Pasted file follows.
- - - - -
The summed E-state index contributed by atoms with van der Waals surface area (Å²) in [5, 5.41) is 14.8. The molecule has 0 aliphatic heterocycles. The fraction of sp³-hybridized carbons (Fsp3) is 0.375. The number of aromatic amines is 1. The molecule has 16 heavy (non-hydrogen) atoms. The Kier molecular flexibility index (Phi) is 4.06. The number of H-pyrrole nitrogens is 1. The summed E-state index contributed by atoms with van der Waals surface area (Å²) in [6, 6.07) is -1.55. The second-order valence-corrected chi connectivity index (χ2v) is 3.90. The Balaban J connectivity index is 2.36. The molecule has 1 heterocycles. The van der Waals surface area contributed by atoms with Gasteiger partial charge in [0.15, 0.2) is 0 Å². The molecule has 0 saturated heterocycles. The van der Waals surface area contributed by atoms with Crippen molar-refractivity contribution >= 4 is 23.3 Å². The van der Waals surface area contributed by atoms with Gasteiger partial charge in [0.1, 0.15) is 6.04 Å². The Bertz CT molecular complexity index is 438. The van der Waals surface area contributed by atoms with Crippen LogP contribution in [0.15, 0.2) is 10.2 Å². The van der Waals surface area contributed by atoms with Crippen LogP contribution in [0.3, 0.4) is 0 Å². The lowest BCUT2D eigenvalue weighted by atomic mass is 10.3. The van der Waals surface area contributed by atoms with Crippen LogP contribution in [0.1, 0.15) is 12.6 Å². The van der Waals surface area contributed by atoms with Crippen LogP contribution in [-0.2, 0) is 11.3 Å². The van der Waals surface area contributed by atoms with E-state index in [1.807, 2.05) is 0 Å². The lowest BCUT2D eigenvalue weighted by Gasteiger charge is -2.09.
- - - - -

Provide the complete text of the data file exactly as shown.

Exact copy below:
The summed E-state index contributed by atoms with van der Waals surface area (Å²) in [5, 5.41) is 14.8. The molecule has 0 aliphatic heterocycles. The fraction of sp³-hybridized carbons (Fsp3) is 0.375. The number of aromatic amines is 1. The molecule has 16 heavy (non-hydrogen) atoms. The Kier molecular flexibility index (Phi) is 4.06. The number of H-pyrrole nitrogens is 1. The summed E-state index contributed by atoms with van der Waals surface area (Å²) in [6, 6.07) is -1.55. The second-order valence-corrected chi connectivity index (χ2v) is 3.90. The Balaban J connectivity index is 2.36. The molecule has 1 heterocycles. The van der Waals surface area contributed by atoms with Gasteiger partial charge in [0.15, 0.2) is 0 Å². The molecule has 0 saturated heterocycles. The van der Waals surface area contributed by atoms with Crippen molar-refractivity contribution >= 4 is 23.3 Å². The van der Waals surface area contributed by atoms with Gasteiger partial charge in [0.1, 0.15) is 6.04 Å². The Bertz CT molecular complexity index is 438. The van der Waals surface area contributed by atoms with Crippen LogP contribution in [0.15, 0.2) is 10.2 Å². The van der Waals surface area contributed by atoms with Crippen LogP contribution in [0.3, 0.4) is 0 Å². The lowest BCUT2D eigenvalue weighted by atomic mass is 10.3. The van der Waals surface area contributed by atoms with Crippen LogP contribution in [0.1, 0.15) is 12.6 Å². The van der Waals surface area contributed by atoms with Crippen LogP contribution in [-0.2, 0) is 11.3 Å². The van der Waals surface area contributed by atoms with E-state index in [1.807, 2.05) is 0 Å². The lowest BCUT2D eigenvalue weighted by Gasteiger charge is -2.09.